2. Realign goals. – Bring the team back to the beginning. What are you trying to accomplish that all these decisions are working towards? Very often we get overloaded with details because we cloud our main objective with all the options we are considering. Restate the goal, and bring everyone else on board again.

3. Break it down and lay it all on the table. – Here’s the hardest part for those that employ the art of non-decisions. We have to call ourselves, and our team on the slippery slope we are on and disengage. It can feel and sound like derailing, like breaking focus, but it’s not.  Identify all the decisions that need to be made, sift through them again, and see which ones are critical to the step above. Many times you find your attention has been spent on the bright and shiny, the more interesting or the safer decision points rather than the critical. Find those critical points, and focus only on them. By this time, everything is on the table, and the important points are clear to you and your team.

4. Hug it out and promise to visit. – Very often it’s most uncomfortable for people to put things aside, especially in a time of needing to move things forward. The sentiment often is unless everything is considered, a mistake will be made. Reiterate that all those things that are being put aside will be talked about, and decided on, just not now. Have the discussion about what the next set of priorities are and empower the team to bring them to the table when the time is right. Most importantly, pat yourselves on the back for not only doing smart work, but having the wherewithal to do it smartly.

So, how about you? Have you run into situations where the best decision you made was to not make a decision? I’d love to hear of your experience!

Leadership in times of trouble, or tornados.

Before we begin. Side note.

I’ve been having a hard time getting my thoughts out in coherent sentences these days. My brain seems to be working faster than I can type (I knew I should have taken the class in high school!) which has left me with a plethora of half written posts with ideas I really want to talk with you about. And then, in conversations, it dawned on me that I do pretty well with just, well—talking—so why not share that way? Hence my first ever video blog post.

This is a test. It’s low quality, bad backdrop, and way too long. Depending on your feedback, I will either refine and make better next time, or put my camera away and go back to focusing on organizing my words on screen. Or perhaps both, we’ll see.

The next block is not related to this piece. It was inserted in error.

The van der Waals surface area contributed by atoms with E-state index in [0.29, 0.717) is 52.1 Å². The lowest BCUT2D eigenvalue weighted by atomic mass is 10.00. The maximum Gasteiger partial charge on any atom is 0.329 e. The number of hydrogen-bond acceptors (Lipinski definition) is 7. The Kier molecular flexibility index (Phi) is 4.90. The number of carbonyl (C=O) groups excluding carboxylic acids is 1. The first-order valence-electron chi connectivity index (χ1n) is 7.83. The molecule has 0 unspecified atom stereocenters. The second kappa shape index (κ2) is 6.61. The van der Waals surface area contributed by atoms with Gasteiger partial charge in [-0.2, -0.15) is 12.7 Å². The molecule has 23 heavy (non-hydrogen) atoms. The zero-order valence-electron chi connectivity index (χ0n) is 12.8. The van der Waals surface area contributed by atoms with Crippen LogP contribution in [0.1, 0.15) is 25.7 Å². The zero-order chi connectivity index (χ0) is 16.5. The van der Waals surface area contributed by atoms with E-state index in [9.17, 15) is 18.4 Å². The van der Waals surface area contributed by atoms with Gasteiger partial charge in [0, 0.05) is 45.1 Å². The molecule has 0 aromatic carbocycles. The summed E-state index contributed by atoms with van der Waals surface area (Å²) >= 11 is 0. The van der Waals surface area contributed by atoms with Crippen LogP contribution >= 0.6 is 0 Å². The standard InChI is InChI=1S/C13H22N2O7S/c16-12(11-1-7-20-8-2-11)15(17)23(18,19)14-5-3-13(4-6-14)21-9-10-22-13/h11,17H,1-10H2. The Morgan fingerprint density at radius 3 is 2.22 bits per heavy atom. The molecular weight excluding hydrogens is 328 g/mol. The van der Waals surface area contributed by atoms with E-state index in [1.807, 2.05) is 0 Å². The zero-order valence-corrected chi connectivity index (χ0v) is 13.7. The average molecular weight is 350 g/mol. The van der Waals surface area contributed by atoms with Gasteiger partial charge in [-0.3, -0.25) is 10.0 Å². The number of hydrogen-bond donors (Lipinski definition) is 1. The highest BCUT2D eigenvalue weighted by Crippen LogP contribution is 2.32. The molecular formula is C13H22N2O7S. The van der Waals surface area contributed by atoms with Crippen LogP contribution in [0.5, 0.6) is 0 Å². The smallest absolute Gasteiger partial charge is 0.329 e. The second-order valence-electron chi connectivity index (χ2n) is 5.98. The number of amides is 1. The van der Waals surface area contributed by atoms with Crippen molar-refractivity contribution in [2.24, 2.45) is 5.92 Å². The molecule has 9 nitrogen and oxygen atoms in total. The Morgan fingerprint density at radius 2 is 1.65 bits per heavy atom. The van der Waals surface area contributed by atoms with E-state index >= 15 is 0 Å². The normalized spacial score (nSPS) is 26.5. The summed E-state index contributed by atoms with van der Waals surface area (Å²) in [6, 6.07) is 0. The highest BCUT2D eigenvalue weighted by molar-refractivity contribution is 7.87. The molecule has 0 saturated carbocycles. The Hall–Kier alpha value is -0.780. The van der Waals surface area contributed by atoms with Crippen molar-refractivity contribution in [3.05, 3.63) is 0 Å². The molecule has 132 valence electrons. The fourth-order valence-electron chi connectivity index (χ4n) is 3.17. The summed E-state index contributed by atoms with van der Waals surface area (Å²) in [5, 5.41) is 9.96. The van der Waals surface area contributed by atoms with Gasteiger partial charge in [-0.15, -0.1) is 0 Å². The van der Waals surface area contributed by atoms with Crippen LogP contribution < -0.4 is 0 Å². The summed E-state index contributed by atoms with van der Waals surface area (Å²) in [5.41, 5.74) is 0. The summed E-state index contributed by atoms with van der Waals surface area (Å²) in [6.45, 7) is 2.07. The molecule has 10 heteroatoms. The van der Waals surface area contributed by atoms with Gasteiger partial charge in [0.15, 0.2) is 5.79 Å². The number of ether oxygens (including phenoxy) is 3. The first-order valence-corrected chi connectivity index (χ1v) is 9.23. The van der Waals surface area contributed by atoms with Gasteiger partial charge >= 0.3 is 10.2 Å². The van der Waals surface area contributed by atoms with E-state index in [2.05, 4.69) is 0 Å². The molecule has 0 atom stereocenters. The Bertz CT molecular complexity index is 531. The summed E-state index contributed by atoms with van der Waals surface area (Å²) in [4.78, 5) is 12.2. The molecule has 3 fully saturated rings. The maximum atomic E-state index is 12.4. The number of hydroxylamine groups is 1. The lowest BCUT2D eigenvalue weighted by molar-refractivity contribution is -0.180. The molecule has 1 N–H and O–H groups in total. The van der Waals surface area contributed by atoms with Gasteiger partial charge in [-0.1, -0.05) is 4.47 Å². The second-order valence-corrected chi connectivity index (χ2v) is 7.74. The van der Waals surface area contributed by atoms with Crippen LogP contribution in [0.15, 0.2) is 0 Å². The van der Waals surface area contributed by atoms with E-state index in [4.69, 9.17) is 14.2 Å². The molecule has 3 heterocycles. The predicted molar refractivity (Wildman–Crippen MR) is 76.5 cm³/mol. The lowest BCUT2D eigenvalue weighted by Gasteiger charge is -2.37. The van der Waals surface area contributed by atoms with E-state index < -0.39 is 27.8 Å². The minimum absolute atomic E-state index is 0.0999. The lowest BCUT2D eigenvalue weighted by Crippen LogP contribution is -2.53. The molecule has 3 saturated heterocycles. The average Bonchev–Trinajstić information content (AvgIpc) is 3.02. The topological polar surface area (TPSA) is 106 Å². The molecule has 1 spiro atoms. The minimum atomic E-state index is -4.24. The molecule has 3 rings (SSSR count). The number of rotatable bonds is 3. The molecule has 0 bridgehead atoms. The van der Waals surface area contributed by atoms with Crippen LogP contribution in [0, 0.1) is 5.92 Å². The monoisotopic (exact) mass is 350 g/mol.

But watch this one. And then be sure to head over to @SueSpaight ‘s blog post on the same topic, because while I talk about where leadership often fails, she outlines how to make sure it doesn’t.

WWW stands for Why, Who, Where

None other than Ralph Waldo Emerson is said to have coined the phrase “Build a better mousetrap, and the world will beat a path to your door.” This metaphor about the power of innovation has stood the test of time, but I wonder if it’s showing some serious post digital threads.

The brief history of digital has pretty much been about building better mousetraps. One-off sites that marketeers either drove users to via paid media and SEO. Or, they just built these digital mousetraps because it was on their list of marketing things to do—more on that later. This strategy seems much in tune with what the internet was originally termed—the information superhighway (or better yet—infobahn—heh). This brings to mind a series of stops along a singular road, where something akin to a mousetrap, bear trap, camouflaged pit with spikes, or even some type of sticky, gooey thing might actually be a decent idea.

Well, that whole information superhighway term didn’t last very long. It quickly became known as the world wide web. Yeah, the web that you’re reading this on right now.

So, isn’t it about time we started using it as a web instead of a mousetrap?

Old school: Set a variety of these with the exact same cheese and you have “integration”.

An IRL web operates by sending signals from different touchpoints across its span. The proprietor of this web (okay, I know it’s a vampiric spider—just bear with me) sits at the center and pays attention to the vibrations sent from the far-reaching corners. In other words, it listens. It gathers information and plans immediate and future actions based on data sent from its glistening web.

Sound familiar?

In a post from last week One-to-Some: A New Mode of Communication, Mike Arauz, senior strategist at Undercurrent, smartly theorizes about the quickly changing nature of communication in the post digital era.

The promise of the social web is a fundamentally new form of communication in which each of us can move fluidly between one-to-one, one-to-many, and many-to-many communication with each bit of information we share.

I think the key word there is fluidly. This conjures up the image of a limitless network of touchpoints, content, sharing and co-creation opportunities that can be traversed almost as quickly as we think. That’s getting into the realm of collective intelligence. (Which, Mr. Arauz touches on in yet another heady post.)

But before we can take advantage of this opportunity, we must rid ourselves of a mindset that approaches www as a what.what.what. In other words, a series of loosely related and not so cohesive tactics.